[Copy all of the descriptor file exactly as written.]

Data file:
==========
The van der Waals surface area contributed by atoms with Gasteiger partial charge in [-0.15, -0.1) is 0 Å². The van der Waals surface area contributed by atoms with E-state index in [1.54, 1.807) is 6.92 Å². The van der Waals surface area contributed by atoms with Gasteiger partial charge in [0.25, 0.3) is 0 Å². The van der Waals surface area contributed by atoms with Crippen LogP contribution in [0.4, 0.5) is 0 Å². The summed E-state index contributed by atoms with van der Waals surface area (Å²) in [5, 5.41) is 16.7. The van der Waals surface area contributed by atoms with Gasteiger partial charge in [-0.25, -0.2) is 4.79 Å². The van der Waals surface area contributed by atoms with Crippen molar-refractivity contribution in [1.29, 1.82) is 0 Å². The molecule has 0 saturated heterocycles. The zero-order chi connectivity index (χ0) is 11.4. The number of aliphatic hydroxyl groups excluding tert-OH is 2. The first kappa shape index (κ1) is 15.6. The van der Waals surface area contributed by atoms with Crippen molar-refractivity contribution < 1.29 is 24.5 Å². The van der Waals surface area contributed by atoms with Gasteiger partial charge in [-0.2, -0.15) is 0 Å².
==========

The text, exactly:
The van der Waals surface area contributed by atoms with Gasteiger partial charge in [-0.15, -0.1) is 0 Å². The van der Waals surface area contributed by atoms with E-state index in [1.54, 1.807) is 6.92 Å². The van der Waals surface area contributed by atoms with Gasteiger partial charge in [0.25, 0.3) is 0 Å². The van der Waals surface area contributed by atoms with Crippen LogP contribution in [0.4, 0.5) is 0 Å². The summed E-state index contributed by atoms with van der Waals surface area (Å²) in [5, 5.41) is 16.7. The van der Waals surface area contributed by atoms with Gasteiger partial charge in [-0.25, -0.2) is 4.79 Å². The van der Waals surface area contributed by atoms with Crippen molar-refractivity contribution in [1.29, 1.82) is 0 Å². The molecule has 0 saturated heterocycles. The zero-order chi connectivity index (χ0) is 11.4. The number of aliphatic hydroxyl groups excluding tert-OH is 2. The first kappa shape index (κ1) is 15.6. The van der Waals surface area contributed by atoms with Crippen molar-refractivity contribution < 1.29 is 24.5 Å². The van der Waals surface area contributed by atoms with Gasteiger partial charge in [-0.2, -0.15) is 0 Å².